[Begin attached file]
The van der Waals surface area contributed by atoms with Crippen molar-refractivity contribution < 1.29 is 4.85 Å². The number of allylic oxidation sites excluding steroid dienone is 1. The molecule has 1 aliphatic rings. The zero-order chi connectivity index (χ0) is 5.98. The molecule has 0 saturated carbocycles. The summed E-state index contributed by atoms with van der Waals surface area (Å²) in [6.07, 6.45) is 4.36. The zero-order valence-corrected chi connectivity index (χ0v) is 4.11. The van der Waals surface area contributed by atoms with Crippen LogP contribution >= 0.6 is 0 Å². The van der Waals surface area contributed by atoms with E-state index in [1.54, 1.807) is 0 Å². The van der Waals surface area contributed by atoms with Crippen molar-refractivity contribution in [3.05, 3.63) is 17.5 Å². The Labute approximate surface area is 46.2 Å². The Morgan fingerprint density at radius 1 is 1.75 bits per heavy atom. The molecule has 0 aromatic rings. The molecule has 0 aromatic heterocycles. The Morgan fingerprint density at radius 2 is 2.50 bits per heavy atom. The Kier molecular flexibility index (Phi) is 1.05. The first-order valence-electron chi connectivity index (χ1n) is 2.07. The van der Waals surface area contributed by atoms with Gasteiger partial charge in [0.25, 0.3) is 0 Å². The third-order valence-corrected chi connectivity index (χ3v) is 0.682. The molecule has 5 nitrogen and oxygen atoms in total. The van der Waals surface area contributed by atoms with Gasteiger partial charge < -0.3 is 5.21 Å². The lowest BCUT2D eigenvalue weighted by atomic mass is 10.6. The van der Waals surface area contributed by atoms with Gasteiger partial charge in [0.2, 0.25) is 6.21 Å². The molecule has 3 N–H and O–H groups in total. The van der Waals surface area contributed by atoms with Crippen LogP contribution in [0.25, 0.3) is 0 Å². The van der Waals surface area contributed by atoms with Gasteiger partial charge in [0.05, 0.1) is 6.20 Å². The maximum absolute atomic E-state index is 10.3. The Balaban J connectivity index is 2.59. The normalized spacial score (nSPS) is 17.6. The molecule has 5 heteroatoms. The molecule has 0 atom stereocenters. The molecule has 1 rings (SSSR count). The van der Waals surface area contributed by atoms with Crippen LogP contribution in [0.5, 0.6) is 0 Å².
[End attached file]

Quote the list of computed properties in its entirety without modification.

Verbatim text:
The van der Waals surface area contributed by atoms with Crippen molar-refractivity contribution < 1.29 is 4.85 Å². The number of allylic oxidation sites excluding steroid dienone is 1. The molecule has 1 aliphatic rings. The zero-order chi connectivity index (χ0) is 5.98. The molecule has 0 saturated carbocycles. The summed E-state index contributed by atoms with van der Waals surface area (Å²) in [6.07, 6.45) is 4.36. The zero-order valence-corrected chi connectivity index (χ0v) is 4.11. The van der Waals surface area contributed by atoms with Crippen LogP contribution >= 0.6 is 0 Å². The van der Waals surface area contributed by atoms with E-state index in [1.54, 1.807) is 0 Å². The van der Waals surface area contributed by atoms with Crippen molar-refractivity contribution in [3.05, 3.63) is 17.5 Å². The Labute approximate surface area is 46.2 Å². The Morgan fingerprint density at radius 1 is 1.75 bits per heavy atom. The molecule has 0 aromatic rings. The molecule has 0 aromatic heterocycles. The Morgan fingerprint density at radius 2 is 2.50 bits per heavy atom. The Kier molecular flexibility index (Phi) is 1.05. The first-order valence-electron chi connectivity index (χ1n) is 2.07. The van der Waals surface area contributed by atoms with Gasteiger partial charge in [0.25, 0.3) is 0 Å². The third-order valence-corrected chi connectivity index (χ3v) is 0.682. The molecule has 5 nitrogen and oxygen atoms in total. The van der Waals surface area contributed by atoms with Gasteiger partial charge < -0.3 is 5.21 Å². The lowest BCUT2D eigenvalue weighted by atomic mass is 10.6. The van der Waals surface area contributed by atoms with Gasteiger partial charge in [0.2, 0.25) is 6.21 Å². The molecule has 3 N–H and O–H groups in total. The van der Waals surface area contributed by atoms with Crippen LogP contribution in [0.25, 0.3) is 0 Å². The van der Waals surface area contributed by atoms with Gasteiger partial charge in [0.05, 0.1) is 6.20 Å². The maximum absolute atomic E-state index is 10.3. The Balaban J connectivity index is 2.59. The normalized spacial score (nSPS) is 17.6. The molecule has 5 heteroatoms. The molecule has 0 atom stereocenters. The molecule has 1 rings (SSSR count). The van der Waals surface area contributed by atoms with Crippen LogP contribution in [0.5, 0.6) is 0 Å².